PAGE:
When you're out hiking the canyons alone you give some thought to some of these theories. To be honest I've been pretty skeptical of it, but the more I think the more it seems plausible based on the lack of any other explanation. There are some curious finds in the tertiary channels which defy explanation such as the Calaveras skull, stone implements and the bones of mammals. They are curious because the tertiary rivers, or dead rivers, are supposed to be a minimum of 2.8 million years old. I've not heard a good explanation for how these artifacts ended up in the dead rivers at some hundred feet underground and underneath the lava caps.

The theories on the Pishon it would be hard to prove. Regardless, the ancient rivers carried an enormous amount of gold which they picked up from somewhere. Almost without exception the dead rivers carried enormous quantities of gold. If you want to read a good book on the dead rivers you can try "The Ancient River of Gold" by Raymond Wallace.

Wallace spent a lot of years tracing the path of the tertiary rivers through North and South America. He traced it from Argentina to the Klondike and claims virtually all significant gold deposits are the result of the ancient Pishon River. He provides the best description of branches and the main course of this old river as any I've seen. Whatever his theory on the source of the river he did a thorough job of mapping.

As prospectors we need to learn all we can about the dead rivers. They are the source of the majority of gold not just in California, but the world. Certainly there are significant hard rock deposits, and in the Motherlode there are lode mines and placer mines, but almost all the placer gold comes from the dead rivers. That still leaves the question - where did the dead rives pick up the gold? It has to be an enormous source.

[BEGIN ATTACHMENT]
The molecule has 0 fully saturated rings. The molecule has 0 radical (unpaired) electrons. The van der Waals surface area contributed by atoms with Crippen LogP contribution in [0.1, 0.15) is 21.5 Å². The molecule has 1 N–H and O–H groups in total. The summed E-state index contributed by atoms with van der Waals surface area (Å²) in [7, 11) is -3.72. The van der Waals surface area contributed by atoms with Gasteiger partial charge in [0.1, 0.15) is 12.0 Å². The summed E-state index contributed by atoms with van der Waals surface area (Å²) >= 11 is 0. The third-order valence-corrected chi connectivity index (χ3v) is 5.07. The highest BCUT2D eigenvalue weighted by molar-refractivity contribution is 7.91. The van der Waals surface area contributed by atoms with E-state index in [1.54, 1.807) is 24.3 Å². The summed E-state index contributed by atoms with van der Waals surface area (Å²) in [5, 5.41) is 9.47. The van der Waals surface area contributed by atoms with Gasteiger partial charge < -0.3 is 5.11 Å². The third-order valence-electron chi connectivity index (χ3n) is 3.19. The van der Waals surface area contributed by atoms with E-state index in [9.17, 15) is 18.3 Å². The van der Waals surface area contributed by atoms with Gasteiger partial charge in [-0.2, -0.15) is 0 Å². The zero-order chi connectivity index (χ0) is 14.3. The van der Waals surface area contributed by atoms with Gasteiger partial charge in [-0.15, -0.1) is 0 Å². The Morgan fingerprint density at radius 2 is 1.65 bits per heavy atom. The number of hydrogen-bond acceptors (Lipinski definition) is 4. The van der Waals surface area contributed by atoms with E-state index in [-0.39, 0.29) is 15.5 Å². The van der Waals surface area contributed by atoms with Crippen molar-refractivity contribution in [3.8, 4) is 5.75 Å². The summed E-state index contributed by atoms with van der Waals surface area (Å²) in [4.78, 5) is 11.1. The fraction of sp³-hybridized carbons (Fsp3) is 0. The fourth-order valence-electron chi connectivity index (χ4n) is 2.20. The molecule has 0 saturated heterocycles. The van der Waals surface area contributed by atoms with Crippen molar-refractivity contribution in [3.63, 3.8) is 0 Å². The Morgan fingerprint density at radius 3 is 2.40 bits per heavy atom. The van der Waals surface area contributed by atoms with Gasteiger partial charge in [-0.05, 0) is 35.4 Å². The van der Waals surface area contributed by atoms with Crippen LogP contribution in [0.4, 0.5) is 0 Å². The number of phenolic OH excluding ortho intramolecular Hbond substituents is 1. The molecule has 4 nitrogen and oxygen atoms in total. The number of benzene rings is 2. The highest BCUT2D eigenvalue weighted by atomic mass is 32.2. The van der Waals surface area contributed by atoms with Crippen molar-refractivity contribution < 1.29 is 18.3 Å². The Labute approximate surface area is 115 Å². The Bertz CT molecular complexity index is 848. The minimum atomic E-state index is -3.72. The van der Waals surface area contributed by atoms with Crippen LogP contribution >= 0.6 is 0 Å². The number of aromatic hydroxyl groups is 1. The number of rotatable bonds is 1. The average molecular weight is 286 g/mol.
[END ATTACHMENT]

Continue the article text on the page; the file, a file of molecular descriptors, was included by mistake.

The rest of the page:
I'm not looking for the tertiary channels, I'm looking for the source of the tertiary channels. A fool's errand to be sure, but can you imagine a better way to spend your time than hiking into canyons every day?

If the source, which had to have been a lode, was out there, and the proof is in the placer deposits, then that source must have been enormous. I've talked to some who believe the ancient rivers picked up there gold within miles of the placer deposit and they point to evidence that very rapidly the size of the gold becomes smaller. For example if you are above Downieville the nuggets are much bigger than if your are dredging near Bullard's Bar. If the source of the California gold was carried from Argentina it would stand to reason it would be nothing but flour gold with no nuggets.

Having considered this theory for some time I'm beginning to believe it. The proof is in the old hydraulic pits. The size boulder you see in the old channels indicates these rocks weren't carried very far. Perhaps the ancient rivers did flow between continents, and Wallace believes he has traced a single river that far, but if they did then they were constantly enriching themselves along the way.